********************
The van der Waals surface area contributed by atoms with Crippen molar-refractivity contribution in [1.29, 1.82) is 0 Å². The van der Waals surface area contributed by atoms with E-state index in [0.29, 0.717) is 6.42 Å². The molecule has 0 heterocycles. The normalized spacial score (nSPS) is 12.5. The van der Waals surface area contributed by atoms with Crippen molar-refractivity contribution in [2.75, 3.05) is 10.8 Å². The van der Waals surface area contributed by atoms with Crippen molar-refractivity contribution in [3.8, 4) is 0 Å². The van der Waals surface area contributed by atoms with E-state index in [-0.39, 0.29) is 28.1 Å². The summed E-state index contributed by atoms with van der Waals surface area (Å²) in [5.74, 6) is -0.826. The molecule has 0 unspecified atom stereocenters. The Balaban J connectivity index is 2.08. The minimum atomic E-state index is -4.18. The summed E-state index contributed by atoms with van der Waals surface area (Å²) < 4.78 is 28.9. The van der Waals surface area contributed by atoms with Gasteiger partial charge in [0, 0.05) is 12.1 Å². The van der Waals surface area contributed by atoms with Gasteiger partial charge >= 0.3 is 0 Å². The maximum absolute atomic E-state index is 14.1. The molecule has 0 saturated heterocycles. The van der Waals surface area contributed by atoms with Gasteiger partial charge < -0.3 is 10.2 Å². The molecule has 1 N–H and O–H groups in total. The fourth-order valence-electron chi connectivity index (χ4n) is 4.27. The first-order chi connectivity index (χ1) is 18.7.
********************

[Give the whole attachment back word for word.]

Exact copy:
The van der Waals surface area contributed by atoms with Crippen molar-refractivity contribution in [1.29, 1.82) is 0 Å². The van der Waals surface area contributed by atoms with E-state index in [0.29, 0.717) is 6.42 Å². The molecule has 0 heterocycles. The normalized spacial score (nSPS) is 12.5. The van der Waals surface area contributed by atoms with Crippen molar-refractivity contribution in [2.75, 3.05) is 10.8 Å². The van der Waals surface area contributed by atoms with Crippen molar-refractivity contribution in [3.8, 4) is 0 Å². The van der Waals surface area contributed by atoms with E-state index in [-0.39, 0.29) is 28.1 Å². The summed E-state index contributed by atoms with van der Waals surface area (Å²) in [5.74, 6) is -0.826. The molecule has 0 unspecified atom stereocenters. The Balaban J connectivity index is 2.08. The minimum atomic E-state index is -4.18. The summed E-state index contributed by atoms with van der Waals surface area (Å²) < 4.78 is 28.9. The van der Waals surface area contributed by atoms with Gasteiger partial charge in [0, 0.05) is 12.1 Å². The van der Waals surface area contributed by atoms with Gasteiger partial charge >= 0.3 is 0 Å². The maximum absolute atomic E-state index is 14.1. The molecule has 0 saturated heterocycles. The van der Waals surface area contributed by atoms with Gasteiger partial charge < -0.3 is 10.2 Å². The molecule has 1 N–H and O–H groups in total. The fourth-order valence-electron chi connectivity index (χ4n) is 4.27. The first-order chi connectivity index (χ1) is 18.7.